Former South African president and activist Nelson Rolihlahla Mandela died on Thursday after battling a recurring lung infection. He was 95.
Mandela had recently been hospitalized in Pretoria for more than a month. The Mandela family, his second wife Winnie Mandela, and other close friends visited with the former leader upon his arrival, demonstrating the severity of the situation to South Africans and the global community. Throughout his hospital stay, conflicting reports on Mandela's condition circulated the media, ranging from stable to unresponsive. A Mandela family feud regarding preparations for his passing and his burial also briefly surfaced.
Despite South Africans' gradually coming to terms with the imminent passing of Madiba, the revered icon lived to see his 95th birthday, which coincided with the internationally-celebrated Mandela Day. Community service celebrations took place around the world, in cities like Rome, Bolivia and the Philippines. With the holiday's overarching aim of inspiring individuals to change the world for the better, Mandela Day 2013 helped to place a firm emphasis on the former leader's tolerance and reinforce his renowned legacy.
Born in Transkei, South Africa, on July 18, 1918, Mandela was the son of Chief Henry Mandela of the Tembu Tribe. He later became the first member of his family to attend school; enrolling at the University College of Fort Hare and the University of Witwatersrand and qualifying in law in 1942.
Just two years later, in 1944, Mandela joined the African National Congress and began his ascent into the world of anti-apartheid activism. He also founded a law firm with friend and colleague Oliver Tambo, which offered free and low-cost legal counsel to Blacks.
For nearly the next twenty years, Mandela would devote his energies to non-violent struggle against the country’s repressive apartheid regime, earning him a treason charge of which he was eventually acquitted. However, the arrival of the early sixties brought a new Mandela with new ideas. In 1961, Mandela began to advocate for armed struggle as the most effective way to make changes to the racially oppressive system. With his newfound ideas, he founded the ANC splinter group Umkhonto we Sizwe and organized a three-day workers strike for which he was tried twice and eventually sentenced to life in prison.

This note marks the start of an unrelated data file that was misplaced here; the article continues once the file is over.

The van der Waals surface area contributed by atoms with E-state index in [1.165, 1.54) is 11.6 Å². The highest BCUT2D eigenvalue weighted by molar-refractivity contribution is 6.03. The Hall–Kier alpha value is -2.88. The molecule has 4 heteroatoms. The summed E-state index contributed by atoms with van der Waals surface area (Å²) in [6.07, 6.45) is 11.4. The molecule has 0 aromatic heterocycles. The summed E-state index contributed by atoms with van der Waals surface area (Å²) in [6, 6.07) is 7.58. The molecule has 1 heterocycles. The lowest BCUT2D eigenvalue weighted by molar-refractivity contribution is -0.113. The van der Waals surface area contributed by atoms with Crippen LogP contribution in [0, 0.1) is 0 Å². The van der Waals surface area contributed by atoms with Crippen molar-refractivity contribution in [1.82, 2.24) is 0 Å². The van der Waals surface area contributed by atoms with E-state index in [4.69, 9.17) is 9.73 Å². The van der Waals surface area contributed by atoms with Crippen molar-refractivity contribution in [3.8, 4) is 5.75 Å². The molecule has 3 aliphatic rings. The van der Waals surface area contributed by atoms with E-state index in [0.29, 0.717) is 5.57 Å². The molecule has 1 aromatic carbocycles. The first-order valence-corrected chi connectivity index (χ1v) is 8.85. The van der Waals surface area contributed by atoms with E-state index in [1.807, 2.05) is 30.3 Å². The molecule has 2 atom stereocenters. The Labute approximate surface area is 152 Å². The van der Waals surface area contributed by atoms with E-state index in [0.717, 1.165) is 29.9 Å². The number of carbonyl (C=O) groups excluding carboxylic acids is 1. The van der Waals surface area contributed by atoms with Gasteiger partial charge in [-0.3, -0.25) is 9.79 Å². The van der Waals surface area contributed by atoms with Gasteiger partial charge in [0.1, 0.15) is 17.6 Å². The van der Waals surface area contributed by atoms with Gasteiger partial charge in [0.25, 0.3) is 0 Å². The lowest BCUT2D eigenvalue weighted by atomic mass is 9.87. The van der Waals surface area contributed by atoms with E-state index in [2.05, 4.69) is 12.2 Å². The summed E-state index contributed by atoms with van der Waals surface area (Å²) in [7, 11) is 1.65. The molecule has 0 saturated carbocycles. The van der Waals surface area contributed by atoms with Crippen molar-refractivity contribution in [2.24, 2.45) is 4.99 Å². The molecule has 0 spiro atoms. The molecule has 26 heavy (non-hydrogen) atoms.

Mandela served 27 years in prison and was released in 1990 after president Frederik Willem de Klerk took office and heeded calls from an international campaign launched in Mandela’s favor. After South Africa formally ended apartheid in 1994, Mandela became the first Black president of the country after garnering a majority of votes in the first ever fair, democratic elections.
Although Mandela left office in June 1999, he continued to be an internationally recognized personality until his death.
In 1993, he received a Nobel Peace Prize alongside apartheid-era South African president de Klerk for “their work for the peaceful termination of the apartheid regime and for laying the foundations for a new democratic South Africa.” In 1998, the U.S. government bestowed the Congressional Medal of Honor upon Mandela, and in 2009, his birthday was declared as an international day devoted to public service. People around the world have been asked to mark the occasion by giving 67 minutes of their time to work in their local community — one minute for every year of Mandela's public service.
Mandela is survived by his wife Graça Machel, three daughters Makaziwe, Zenani and Zindzi, four step-children, seventeen grandchildren and eleven great-grandchildren.
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(Photo: Chris Jackson/Getty Images)
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